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Discover what are universals in philosophy

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What are universals in philosophy

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In this lesson from a TEACHER we will discuss Universals in philosophy, a concept widely discussed by the medieval scholasticism, next to the species and. Two different streams, argued about the existence of the same, the nominalists, who thought that universals were nothing more than the names of things, of the particular, which is the only thing that exists and the realists who defended the existence of universals as extramental and ideal realities. If you want to know what are universals in philosophy, continue reading this lesson.

Do universals exist as abstract entities and prior to things? Or, are they universals after things and only exist in things? Or, from a more radical point of view, do they exist only in our minds as concepts or names of things?

First, you need to define this term. Well, the universal is the opposite of the particular, of concrete things, of the singular. Therefore, the universal is conceived as a abstract entity, which either exists before things or is only in them, as a concept. The universal is understood as the essence of things and the debate focuses on whether it is outside or within them.

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The universal would be that common to all individuals of the same species. When we speak of universal, we speak of something specific to the individual and without which it would not be the same. This can be expressed in a concept, which always refers to a totality.

Ontology, a branch of metaphysics that studies being or reality, will try to explain what are the universal, although it is true that the debate has had logical and epistemological repercussions, as happened in the Middle Ages.

Nominalism

The nominalistsdefend the existence of universals as abstract terms or names, but not as separate, abstract entities of things. Everything else is nothing more than singular and concrete things. There are no universals, only general predicates, which constitute the essence, that common thing that things have. The main representative of nominalism is Gillermo de Ockham.

Ockham he was a radical nominalist who claimed that universals were nothing more than the names of things. There is only the singular, the concrete, the particular Plurality should not be postulated unnecessarilysaid the philosopher.

Ockham's nominalism had great repercussions in the field of biology, theology, linguistics, economics, statistics, music, medicine or physics, thanks to the formulation of the principle known as the ockham razor, which goes to say that other things being equal, the simplest explanation is almost always the correct one. This is, causes should not be multiplied unnecessarilyTherefore, there is no need to multiply the entities. A principle of great relevance for the later development of science.

The realism

This current affirms the existence of abstract and independent entities of things, coming to defend, during the Middle Ages, the real existence of Plato's ideas.

Within this current, we can speak of two other well-differentiated positions, which, although they defend the existence of universals, are not so radical in their conclusions:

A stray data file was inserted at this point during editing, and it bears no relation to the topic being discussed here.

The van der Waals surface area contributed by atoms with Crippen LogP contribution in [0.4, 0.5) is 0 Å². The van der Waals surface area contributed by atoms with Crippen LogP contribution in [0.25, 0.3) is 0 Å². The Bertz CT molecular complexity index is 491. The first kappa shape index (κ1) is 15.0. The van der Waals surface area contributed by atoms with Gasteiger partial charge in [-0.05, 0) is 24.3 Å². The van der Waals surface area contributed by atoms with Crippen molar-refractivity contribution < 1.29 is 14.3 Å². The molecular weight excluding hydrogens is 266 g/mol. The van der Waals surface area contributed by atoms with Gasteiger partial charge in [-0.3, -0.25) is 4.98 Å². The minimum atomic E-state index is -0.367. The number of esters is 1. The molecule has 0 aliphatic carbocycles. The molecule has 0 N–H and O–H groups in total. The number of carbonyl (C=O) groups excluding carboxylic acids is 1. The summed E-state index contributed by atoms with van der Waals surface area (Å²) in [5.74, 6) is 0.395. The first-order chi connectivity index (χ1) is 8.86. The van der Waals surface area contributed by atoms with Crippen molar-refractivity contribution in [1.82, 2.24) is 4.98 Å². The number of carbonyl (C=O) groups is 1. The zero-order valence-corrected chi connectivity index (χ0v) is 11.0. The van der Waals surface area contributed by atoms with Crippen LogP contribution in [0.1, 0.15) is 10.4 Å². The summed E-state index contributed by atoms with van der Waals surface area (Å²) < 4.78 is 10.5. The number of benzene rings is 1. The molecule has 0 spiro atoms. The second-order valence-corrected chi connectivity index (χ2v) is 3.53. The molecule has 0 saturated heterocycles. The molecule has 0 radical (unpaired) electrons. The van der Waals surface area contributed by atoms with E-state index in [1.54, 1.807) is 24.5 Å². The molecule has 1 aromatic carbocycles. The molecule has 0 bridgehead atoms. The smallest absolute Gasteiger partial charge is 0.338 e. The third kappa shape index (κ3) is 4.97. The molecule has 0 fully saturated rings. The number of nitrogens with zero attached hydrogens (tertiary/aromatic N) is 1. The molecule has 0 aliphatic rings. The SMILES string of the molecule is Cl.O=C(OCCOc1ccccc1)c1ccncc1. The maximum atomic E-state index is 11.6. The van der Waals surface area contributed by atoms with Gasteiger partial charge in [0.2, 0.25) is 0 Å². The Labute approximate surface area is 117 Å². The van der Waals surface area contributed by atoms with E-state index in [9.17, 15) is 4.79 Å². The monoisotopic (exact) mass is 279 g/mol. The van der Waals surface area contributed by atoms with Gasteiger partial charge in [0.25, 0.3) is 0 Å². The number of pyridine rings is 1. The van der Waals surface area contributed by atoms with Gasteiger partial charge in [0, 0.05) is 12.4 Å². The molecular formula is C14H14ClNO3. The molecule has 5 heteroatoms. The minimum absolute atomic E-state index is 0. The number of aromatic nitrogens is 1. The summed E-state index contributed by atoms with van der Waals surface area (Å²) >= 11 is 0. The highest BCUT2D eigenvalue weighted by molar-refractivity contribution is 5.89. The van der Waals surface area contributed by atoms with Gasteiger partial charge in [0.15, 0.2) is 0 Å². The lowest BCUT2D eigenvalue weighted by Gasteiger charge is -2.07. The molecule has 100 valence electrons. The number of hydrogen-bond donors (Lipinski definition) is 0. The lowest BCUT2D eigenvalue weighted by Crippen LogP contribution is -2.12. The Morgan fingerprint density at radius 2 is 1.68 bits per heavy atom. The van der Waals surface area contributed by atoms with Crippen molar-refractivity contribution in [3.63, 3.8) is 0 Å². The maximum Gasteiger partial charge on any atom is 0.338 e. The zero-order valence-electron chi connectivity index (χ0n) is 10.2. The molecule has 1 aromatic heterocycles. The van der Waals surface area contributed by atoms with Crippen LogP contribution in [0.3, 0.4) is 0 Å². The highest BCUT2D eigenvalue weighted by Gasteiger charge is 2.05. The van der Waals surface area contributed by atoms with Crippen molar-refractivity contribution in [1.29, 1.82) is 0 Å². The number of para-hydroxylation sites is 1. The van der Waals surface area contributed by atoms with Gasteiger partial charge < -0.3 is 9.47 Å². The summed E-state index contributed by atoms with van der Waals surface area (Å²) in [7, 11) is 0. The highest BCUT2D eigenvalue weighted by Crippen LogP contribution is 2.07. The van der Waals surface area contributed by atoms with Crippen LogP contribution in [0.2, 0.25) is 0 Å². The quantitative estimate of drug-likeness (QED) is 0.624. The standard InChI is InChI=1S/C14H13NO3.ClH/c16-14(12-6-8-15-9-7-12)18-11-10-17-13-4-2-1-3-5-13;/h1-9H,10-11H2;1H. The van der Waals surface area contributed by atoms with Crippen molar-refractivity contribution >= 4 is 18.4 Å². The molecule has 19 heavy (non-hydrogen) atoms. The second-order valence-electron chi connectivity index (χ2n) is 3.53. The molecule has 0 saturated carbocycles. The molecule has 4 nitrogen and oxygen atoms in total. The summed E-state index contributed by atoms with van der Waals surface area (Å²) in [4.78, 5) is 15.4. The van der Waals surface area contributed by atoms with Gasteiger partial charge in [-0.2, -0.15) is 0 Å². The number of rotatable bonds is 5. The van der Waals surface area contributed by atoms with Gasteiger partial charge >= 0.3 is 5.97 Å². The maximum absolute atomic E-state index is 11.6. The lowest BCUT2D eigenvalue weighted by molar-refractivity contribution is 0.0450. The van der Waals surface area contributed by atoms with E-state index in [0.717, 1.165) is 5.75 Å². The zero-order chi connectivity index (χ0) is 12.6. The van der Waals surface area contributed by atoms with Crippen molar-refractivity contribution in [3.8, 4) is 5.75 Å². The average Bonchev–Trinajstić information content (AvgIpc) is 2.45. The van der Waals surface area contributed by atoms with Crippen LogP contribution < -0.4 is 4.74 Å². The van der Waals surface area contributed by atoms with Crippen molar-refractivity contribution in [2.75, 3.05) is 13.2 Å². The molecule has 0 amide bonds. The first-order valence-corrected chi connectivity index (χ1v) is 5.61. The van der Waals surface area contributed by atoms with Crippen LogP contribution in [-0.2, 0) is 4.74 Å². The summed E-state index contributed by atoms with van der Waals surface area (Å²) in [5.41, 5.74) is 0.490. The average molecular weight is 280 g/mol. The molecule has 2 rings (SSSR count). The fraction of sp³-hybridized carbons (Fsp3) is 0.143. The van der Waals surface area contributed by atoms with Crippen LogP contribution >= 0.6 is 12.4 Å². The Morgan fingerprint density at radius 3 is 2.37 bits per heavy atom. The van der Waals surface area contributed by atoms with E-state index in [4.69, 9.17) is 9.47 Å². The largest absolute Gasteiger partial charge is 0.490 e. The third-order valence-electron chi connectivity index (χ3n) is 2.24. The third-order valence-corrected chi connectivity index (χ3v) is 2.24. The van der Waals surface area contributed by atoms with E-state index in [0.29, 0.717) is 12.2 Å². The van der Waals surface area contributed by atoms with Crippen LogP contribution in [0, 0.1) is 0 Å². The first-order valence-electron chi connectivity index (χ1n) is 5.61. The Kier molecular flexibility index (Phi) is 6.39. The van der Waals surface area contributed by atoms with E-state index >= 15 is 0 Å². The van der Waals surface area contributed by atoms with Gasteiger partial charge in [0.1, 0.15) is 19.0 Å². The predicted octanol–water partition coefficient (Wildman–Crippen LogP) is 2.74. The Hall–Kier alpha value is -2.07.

The moderate realism of Saint Thomas Aquinas, which affirms that universals are the essence of things, but not separated from them, but as an abstract entity, which can only become known through reason.

The Pedro Abelardo's conceptualism, affirms that universals exist outside of things, although only as an idea, as an entity, within the mind.

What are the universals in philosophy - The universals in philosophy: nominalism and realism

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The origins of this problem must be found already in Plato, in his theory of ideas, although it is in the Middle Ages that, thanks to Ockham and his principle of economy or parsimony, it is possible to put an end to this ontological debate, with repercussions in all fields of to know. In fact, from that moment on, the course of science took a radical turn.

Plato postulates theexistence of two worlds:

  • The sensible world, that of particular things, which is known through the senses.
  • The intelligible world, that of ideas, which can be accessed through reason.

The intelligible world is prior to that of things and it is the only true one. The sensible world is nothing more than appearance, an imperfect copy of the real world or world of ideas. Plato defends a world in which the ideas of beauty, of good, of justice, of man, of animal, etc... have a real existence, and particular things imitate them. This position is within an exaggerated realistic current, which affirms the existence of ideal realities outside of things, copies of them.

Aristotle criticize the Plato's Theory of Ideas, and in front of his teacher, he claims that the true being is in concrete things, in the individual, and not in the universal. The universal is within beings, constituting their essence, and can come to be known through reason.

In this other lesson we will talk about the Debate of Universals in Classical and Medieval Philosophy.

What are the universals in philosophy - The universals in philosophy. The origin of the problem

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